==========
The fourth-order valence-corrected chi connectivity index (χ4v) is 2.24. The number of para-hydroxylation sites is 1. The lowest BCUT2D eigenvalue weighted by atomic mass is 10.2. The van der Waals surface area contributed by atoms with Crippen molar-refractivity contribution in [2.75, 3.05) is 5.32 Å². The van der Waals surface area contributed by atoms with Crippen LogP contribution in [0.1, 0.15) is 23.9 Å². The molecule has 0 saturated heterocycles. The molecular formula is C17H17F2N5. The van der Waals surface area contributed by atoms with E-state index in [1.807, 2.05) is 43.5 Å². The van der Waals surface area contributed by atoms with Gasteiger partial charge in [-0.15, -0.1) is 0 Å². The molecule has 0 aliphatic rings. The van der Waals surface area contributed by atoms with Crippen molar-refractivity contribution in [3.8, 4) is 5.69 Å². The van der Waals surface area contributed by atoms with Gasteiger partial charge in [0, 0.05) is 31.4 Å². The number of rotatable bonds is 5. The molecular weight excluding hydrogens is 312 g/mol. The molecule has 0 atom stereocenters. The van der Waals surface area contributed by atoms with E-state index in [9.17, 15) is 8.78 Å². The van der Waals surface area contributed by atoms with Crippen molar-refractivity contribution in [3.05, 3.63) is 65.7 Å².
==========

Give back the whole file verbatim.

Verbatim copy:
The fourth-order valence-corrected chi connectivity index (χ4v) is 2.24. The number of para-hydroxylation sites is 1. The lowest BCUT2D eigenvalue weighted by atomic mass is 10.2. The van der Waals surface area contributed by atoms with Crippen molar-refractivity contribution in [2.75, 3.05) is 5.32 Å². The van der Waals surface area contributed by atoms with Crippen LogP contribution in [0.1, 0.15) is 23.9 Å². The molecule has 0 saturated heterocycles. The molecular formula is C17H17F2N5. The van der Waals surface area contributed by atoms with E-state index in [1.807, 2.05) is 43.5 Å². The van der Waals surface area contributed by atoms with Gasteiger partial charge in [-0.15, -0.1) is 0 Å². The molecule has 0 aliphatic rings. The van der Waals surface area contributed by atoms with Crippen molar-refractivity contribution in [3.8, 4) is 5.69 Å². The van der Waals surface area contributed by atoms with Gasteiger partial charge in [0, 0.05) is 31.4 Å². The number of rotatable bonds is 5. The molecular weight excluding hydrogens is 312 g/mol. The molecule has 0 atom stereocenters. The van der Waals surface area contributed by atoms with E-state index in [9.17, 15) is 8.78 Å². The van der Waals surface area contributed by atoms with Crippen molar-refractivity contribution in [3.05, 3.63) is 65.7 Å².